Arezoo Talebzadeh

Senior Project Architect

M. Arch MDes PhD Candidate

Connect with Arezoo

I put myself in the shoes of the people who walk into the space I’m designing.

As a registered architect with over 15 years of experience on projects across Canada, I hold master’s degrees in architecture, as well as design for health and I, am currently a PhD candidate. My PhD research focuses on sound and sensory perception as I design for the senior population, people living with cognitive difficulties, dementia, and people with physical impairment. I design specific soundscapes for these patients, with extra “clues” to remind them of time and space to help guide them through their day. My research has won a scholarship and an award from AGE-WELL and the Centre for Aging and Brain Health Innovation. In my ongoing work for the Loyalist College in Ontario, I’ve been designing health and wellness centres, culinary, and varsity spaces for curriculum and student use. As a lifelong learner, I love setting up new generations of educators and students for success.


My Sectors: Commercial Mixed-Use, Education & Research, Healthcare, and Senior Living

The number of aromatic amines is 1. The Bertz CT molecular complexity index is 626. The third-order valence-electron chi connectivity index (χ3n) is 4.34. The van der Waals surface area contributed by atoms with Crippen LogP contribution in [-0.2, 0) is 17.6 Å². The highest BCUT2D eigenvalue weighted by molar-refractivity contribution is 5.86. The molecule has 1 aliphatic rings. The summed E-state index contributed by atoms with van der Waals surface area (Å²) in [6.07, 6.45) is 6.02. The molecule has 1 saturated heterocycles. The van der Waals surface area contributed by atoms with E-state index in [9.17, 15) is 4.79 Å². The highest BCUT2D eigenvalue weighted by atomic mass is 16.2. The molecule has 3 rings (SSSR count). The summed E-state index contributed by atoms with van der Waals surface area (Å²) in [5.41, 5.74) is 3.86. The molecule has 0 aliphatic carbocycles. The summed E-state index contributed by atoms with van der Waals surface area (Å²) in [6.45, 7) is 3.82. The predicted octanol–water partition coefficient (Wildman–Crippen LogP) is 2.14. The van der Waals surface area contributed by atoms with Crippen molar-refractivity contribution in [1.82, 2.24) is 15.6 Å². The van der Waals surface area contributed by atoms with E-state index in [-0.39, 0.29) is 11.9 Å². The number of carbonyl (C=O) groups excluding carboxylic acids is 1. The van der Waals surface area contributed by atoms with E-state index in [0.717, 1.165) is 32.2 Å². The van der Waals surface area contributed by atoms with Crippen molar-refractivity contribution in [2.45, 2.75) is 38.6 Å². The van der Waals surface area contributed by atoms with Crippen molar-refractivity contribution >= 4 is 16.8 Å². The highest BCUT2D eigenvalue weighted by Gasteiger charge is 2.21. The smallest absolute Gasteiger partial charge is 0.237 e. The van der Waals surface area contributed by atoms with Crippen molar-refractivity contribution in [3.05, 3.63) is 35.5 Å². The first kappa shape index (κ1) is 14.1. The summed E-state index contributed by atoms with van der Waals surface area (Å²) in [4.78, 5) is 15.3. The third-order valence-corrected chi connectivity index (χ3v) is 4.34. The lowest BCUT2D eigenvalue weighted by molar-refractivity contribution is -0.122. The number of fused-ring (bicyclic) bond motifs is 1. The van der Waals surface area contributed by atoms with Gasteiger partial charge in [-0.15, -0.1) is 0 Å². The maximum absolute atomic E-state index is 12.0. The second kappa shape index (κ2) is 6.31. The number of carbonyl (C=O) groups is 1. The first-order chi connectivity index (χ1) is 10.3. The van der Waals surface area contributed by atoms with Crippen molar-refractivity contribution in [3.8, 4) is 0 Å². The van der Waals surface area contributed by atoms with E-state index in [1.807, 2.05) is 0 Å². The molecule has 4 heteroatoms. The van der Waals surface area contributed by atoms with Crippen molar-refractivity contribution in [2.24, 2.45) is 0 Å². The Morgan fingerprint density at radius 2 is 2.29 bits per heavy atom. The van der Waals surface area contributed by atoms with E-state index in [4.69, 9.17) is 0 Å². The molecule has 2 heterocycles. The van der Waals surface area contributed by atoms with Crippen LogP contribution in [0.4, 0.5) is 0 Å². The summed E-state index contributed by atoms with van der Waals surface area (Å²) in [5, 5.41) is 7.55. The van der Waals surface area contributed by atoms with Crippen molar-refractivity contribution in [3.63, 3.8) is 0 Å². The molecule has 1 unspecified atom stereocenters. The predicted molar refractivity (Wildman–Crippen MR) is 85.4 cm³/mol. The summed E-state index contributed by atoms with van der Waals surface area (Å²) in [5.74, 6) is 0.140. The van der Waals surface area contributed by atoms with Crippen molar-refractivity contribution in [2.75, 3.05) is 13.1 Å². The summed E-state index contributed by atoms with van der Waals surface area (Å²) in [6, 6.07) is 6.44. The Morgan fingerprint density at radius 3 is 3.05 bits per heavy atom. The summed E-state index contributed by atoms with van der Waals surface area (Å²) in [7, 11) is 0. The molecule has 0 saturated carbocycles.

My Services: Architecture and Lifescape


We asked, Arezoo answered:


What drew you to architecture?

“I was looking for something between art and engineering. I wanted something that was both creative and practical, and design is a great intersection of the science of engineering and the freedom of artistry.”


What drew you to sensory design?

“When completing my master’s degree focusing in Design for Health, I was studying environmental design: sound and light for people with dementia in long-term care facilities. I realized that soundscape and how people perceive sound in every context, behaves differently with those dealing with cognitive challenges.

I am working with a group of researchers on improving the quality of life for people with dementia by designing personalized soundscapes for individual patients. For this purpose, we have to gather lots of personal history from patients to get this to work—the goal is to lower patients’ stress and help to improve their quality of sleep—and quality of life.”